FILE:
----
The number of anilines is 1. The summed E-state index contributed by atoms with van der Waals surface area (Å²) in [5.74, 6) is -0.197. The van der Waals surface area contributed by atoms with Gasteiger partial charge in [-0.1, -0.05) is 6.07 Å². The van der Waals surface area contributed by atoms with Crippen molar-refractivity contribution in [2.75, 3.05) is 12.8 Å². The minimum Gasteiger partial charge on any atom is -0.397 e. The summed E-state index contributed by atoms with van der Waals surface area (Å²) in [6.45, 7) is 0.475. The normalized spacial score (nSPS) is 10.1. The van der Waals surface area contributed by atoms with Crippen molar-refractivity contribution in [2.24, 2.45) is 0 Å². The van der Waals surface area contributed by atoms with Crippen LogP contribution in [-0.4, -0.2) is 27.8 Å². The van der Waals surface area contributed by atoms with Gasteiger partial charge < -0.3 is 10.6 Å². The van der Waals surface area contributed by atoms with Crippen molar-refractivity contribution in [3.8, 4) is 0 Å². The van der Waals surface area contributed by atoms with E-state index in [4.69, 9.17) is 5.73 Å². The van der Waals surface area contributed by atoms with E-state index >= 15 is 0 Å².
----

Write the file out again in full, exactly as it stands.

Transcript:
The number of anilines is 1. The summed E-state index contributed by atoms with van der Waals surface area (Å²) in [5.74, 6) is -0.197. The van der Waals surface area contributed by atoms with Gasteiger partial charge in [-0.1, -0.05) is 6.07 Å². The van der Waals surface area contributed by atoms with Crippen molar-refractivity contribution in [2.75, 3.05) is 12.8 Å². The minimum Gasteiger partial charge on any atom is -0.397 e. The summed E-state index contributed by atoms with van der Waals surface area (Å²) in [6.45, 7) is 0.475. The normalized spacial score (nSPS) is 10.1. The van der Waals surface area contributed by atoms with Crippen molar-refractivity contribution in [2.24, 2.45) is 0 Å². The van der Waals surface area contributed by atoms with Crippen LogP contribution in [-0.4, -0.2) is 27.8 Å². The van der Waals surface area contributed by atoms with Gasteiger partial charge < -0.3 is 10.6 Å². The van der Waals surface area contributed by atoms with Crippen molar-refractivity contribution in [3.8, 4) is 0 Å². The van der Waals surface area contributed by atoms with E-state index in [4.69, 9.17) is 5.73 Å². The van der Waals surface area contributed by atoms with E-state index >= 15 is 0 Å².